Remembering Congressman John Lewis, Kidney Champion

July 23, 2020, 9:16am EDT

John Lewis & Kevin Longino

By Kevin Longino, CEO of National Kidney Foundation and kidney transplant patient

Most Americans know the late civil rights icon Congressman John Lewis (D-GA) for his role as a freedom fighter, his stewardship of the Student Nonviolent Coordinating Committee and his leadership in organizing the 1963 March on Washington. Others know him for his record in Congress, fighting for voting rights, working for police reform, and combating health disparities.

But we at NKF know him as a faithful champion, leader, and friend of kidney patients. His contributions to our community are endless. He introduced legislation to strengthen kidney disease research and education, promoted innovation in dialysis care, and supported efforts to improve coverage of immunosuppressive drugs. He worked to increase research funding and shined a spotlight on health disparities. And he fought to make sure every American had access to high quality, affordable health insurance. Whether an issue was big or small, led by a Democrat or a Republican, if it was important to the kidney community, Congressman Lewis could be counted on for his support.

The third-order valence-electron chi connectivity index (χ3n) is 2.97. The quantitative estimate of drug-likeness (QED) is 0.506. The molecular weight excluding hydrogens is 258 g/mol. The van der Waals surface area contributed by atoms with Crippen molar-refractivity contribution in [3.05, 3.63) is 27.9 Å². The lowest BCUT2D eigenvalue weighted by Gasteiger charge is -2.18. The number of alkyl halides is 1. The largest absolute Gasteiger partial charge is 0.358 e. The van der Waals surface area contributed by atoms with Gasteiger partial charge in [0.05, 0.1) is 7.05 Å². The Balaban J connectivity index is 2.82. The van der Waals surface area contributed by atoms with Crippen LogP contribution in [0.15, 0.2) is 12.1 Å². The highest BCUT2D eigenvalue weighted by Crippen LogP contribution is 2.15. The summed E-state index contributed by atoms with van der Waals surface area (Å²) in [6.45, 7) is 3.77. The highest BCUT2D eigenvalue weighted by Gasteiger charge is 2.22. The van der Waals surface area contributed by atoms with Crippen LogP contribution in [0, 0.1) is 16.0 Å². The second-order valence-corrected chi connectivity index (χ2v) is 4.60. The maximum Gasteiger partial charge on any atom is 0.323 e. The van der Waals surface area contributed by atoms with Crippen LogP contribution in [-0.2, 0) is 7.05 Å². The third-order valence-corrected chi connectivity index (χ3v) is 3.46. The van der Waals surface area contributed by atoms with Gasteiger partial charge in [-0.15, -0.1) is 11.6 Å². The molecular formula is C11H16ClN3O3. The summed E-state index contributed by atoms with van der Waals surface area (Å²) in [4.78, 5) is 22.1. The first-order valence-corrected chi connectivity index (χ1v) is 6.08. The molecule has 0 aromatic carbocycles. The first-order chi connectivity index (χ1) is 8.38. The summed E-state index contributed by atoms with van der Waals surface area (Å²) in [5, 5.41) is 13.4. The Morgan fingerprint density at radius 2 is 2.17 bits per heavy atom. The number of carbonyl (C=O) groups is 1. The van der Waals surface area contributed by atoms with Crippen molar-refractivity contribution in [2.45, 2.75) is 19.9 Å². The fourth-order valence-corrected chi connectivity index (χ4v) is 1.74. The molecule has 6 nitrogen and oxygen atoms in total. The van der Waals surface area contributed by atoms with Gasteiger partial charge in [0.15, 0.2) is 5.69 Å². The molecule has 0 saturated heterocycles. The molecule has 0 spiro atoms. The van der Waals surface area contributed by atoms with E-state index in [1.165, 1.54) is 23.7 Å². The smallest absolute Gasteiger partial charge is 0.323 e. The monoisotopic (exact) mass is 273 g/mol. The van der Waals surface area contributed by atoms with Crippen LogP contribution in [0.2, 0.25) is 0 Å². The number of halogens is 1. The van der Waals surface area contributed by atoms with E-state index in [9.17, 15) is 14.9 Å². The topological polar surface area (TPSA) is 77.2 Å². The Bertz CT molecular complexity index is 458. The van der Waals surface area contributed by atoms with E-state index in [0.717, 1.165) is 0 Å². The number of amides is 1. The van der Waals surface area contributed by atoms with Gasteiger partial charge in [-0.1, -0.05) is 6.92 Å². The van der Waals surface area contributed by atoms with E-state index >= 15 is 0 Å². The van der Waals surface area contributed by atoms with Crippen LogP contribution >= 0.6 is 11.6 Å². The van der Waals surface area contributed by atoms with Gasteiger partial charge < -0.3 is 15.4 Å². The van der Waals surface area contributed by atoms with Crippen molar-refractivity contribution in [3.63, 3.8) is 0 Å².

He was also the original “influencer.” He was so widely respected for his leadership on kidney health that when we would approach other Congressional offices about legislation, they would frequently ask, “Does Congressman Lewis support this?” His support brought others with it.

And who can forget his inspirational style? In 2016, the National Kidney Foundation honored Congressman Lewis at our annual congressional dinner. While making his remarks, every individual in the room watched in awe. Complete silence engulfed the room as he shared words of wisdom and appreciation.

Congressman Lewis was known for his phrase, “Make good trouble.” And by making good trouble for kidney patients, he made their lives immeasurably better. We cannot thank him enough for his leadership and support, and his presence will be missed in myriad ways.

Rest in Peace, Congressman. You will be missed.

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